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Posted in medical woo | Tagged: , , , , , , , , , , , , , , , , , , , , , , | 3 Comments »

Electromagnetic Fields & Cancer Myths

Posted by mattusmaximus on April 2, 2009

Every year when I teach my students about electromagnetism, I take some time to discuss with them the physics of electromagnetic waves (a.k.a. “light”). EM-waves go by another name common to scientists, electromagnetic radiation, and it’s that second word – radiation – which scares the hell out of so many people and makes them vulnerable to all manner of woo.

Case in point, there is a lot of bunk out there concerning EM-radiation and cancer. Specifically, there is a group of folks who try to push the idea that cell phones, power lines, and wi-fi are emitting radiation (called EMFs, or electromagnetic fields) which will give people exposed to them all manner of cancers. I’m here to tell you that this is just plain b.s. – people who make these pseudoscientific arguments do not understand the physics of EMFs, at all.

First off, the physical mechanism which creates an electromagnetic wave (or “EM-radiation” or “light” or “EMFs” – they’re all the same thing) is basically wiggling an electric charge back and forth. This process generates a self-reinforcing set of electric & magnetic fields which form the wave, and the frequency of these waves (which matches the frequency at which the charge is wiggled) is what determines exactly what kind of EM-radiation is created. Depending upon the frequency of the wave, it will fall along what is called the electromagnetic spectrum…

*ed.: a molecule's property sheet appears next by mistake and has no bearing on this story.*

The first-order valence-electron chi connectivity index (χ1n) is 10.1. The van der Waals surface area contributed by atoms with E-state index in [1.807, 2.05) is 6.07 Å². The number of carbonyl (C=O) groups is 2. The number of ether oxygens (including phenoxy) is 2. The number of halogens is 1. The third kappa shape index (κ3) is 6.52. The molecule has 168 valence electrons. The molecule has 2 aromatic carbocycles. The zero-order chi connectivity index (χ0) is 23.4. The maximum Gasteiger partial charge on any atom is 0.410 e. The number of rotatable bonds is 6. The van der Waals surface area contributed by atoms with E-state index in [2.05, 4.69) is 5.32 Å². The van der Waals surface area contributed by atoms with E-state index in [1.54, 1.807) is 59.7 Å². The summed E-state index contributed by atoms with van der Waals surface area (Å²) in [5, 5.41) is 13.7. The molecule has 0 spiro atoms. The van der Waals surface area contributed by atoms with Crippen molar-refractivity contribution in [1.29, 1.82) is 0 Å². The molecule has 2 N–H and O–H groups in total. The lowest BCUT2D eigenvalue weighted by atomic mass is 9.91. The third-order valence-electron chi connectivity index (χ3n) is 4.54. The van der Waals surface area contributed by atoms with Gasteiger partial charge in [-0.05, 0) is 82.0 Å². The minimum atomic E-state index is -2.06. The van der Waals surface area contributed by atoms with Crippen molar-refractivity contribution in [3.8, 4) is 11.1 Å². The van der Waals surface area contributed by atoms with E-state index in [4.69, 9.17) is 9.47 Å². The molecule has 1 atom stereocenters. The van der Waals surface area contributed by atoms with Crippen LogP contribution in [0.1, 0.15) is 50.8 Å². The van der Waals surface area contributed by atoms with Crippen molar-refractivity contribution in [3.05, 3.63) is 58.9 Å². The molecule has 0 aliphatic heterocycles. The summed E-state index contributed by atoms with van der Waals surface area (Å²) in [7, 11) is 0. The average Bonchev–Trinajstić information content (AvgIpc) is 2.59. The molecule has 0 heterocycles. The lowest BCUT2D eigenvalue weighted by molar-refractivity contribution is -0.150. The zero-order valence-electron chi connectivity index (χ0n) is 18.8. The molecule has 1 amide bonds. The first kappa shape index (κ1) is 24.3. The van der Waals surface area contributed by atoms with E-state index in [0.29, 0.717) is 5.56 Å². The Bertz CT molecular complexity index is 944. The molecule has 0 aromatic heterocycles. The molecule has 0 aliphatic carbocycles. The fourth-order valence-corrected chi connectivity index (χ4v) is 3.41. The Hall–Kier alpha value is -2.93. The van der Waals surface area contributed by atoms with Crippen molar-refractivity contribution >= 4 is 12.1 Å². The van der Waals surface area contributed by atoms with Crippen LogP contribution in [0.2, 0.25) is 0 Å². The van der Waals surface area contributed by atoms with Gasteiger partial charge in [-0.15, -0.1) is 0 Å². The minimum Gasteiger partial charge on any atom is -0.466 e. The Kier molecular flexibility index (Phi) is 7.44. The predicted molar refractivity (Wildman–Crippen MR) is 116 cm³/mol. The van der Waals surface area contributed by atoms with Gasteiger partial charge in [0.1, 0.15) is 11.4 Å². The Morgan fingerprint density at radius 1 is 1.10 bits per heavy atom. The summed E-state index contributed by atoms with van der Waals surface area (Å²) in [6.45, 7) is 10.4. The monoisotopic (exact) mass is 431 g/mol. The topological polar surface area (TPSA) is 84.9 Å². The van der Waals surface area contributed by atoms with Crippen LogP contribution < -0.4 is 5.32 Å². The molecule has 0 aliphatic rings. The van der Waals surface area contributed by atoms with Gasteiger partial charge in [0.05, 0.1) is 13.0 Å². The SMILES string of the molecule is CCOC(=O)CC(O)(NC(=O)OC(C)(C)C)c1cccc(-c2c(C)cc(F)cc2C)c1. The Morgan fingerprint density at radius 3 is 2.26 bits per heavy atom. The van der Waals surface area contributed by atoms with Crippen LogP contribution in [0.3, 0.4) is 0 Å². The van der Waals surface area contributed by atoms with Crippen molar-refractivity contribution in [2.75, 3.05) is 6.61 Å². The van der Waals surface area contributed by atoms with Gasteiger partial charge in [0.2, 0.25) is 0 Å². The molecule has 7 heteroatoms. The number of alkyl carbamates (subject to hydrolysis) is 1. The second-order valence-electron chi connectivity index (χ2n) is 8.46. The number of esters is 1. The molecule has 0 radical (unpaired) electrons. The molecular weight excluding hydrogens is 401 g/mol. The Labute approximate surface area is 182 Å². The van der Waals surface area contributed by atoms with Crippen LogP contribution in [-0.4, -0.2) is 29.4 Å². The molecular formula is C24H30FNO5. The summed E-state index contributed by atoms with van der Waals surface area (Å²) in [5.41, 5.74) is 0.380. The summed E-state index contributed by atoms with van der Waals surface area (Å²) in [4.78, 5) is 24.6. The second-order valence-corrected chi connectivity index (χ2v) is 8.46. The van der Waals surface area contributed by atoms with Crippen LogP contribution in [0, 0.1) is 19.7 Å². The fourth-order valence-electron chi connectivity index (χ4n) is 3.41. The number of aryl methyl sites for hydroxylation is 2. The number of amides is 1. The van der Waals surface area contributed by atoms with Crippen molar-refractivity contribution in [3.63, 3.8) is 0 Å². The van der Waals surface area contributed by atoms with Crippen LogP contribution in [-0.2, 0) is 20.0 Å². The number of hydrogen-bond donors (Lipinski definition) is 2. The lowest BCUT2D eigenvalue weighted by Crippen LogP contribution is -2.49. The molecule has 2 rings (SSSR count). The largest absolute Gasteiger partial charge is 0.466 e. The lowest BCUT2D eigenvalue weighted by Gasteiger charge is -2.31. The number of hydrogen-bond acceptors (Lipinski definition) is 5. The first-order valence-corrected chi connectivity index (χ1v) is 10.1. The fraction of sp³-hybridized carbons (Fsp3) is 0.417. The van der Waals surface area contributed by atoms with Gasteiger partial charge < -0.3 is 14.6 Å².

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Posted in environmental hysteria, physics denial/woo | Tagged: , , , , , , , , , , , , , , , , , , , , , , , , | 20 Comments »

The Death and Rebirth of Science Reporting?

Posted by mattusmaximus on April 1, 2009

There has been a disturbing trend in recent years in journalistic circles: the decline of science journalism in many areas of the media, specifically print media (newspapers, magazines, etc). However, it’s not all bad news, because Internet-based blogging provides a new venue for science reporting.

science blogs

As this article in NatureNews states…

Traditional journalists are increasingly looking to such [science-based] sites to find story ideas (see ‘Rise of the blogs’). At the same time, they rely heavily on the public-relations departments of scientific organizations. As newspapers employ fewer people with science-writing backgrounds, these press offices are employing more. Whether directly or indirectly, scientists and the institutions at which they work are having more influence than ever over what the public reads about their work.

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Posted in skeptical community | Tagged: , , , , , , , , , , , , , , , , , | 3 Comments »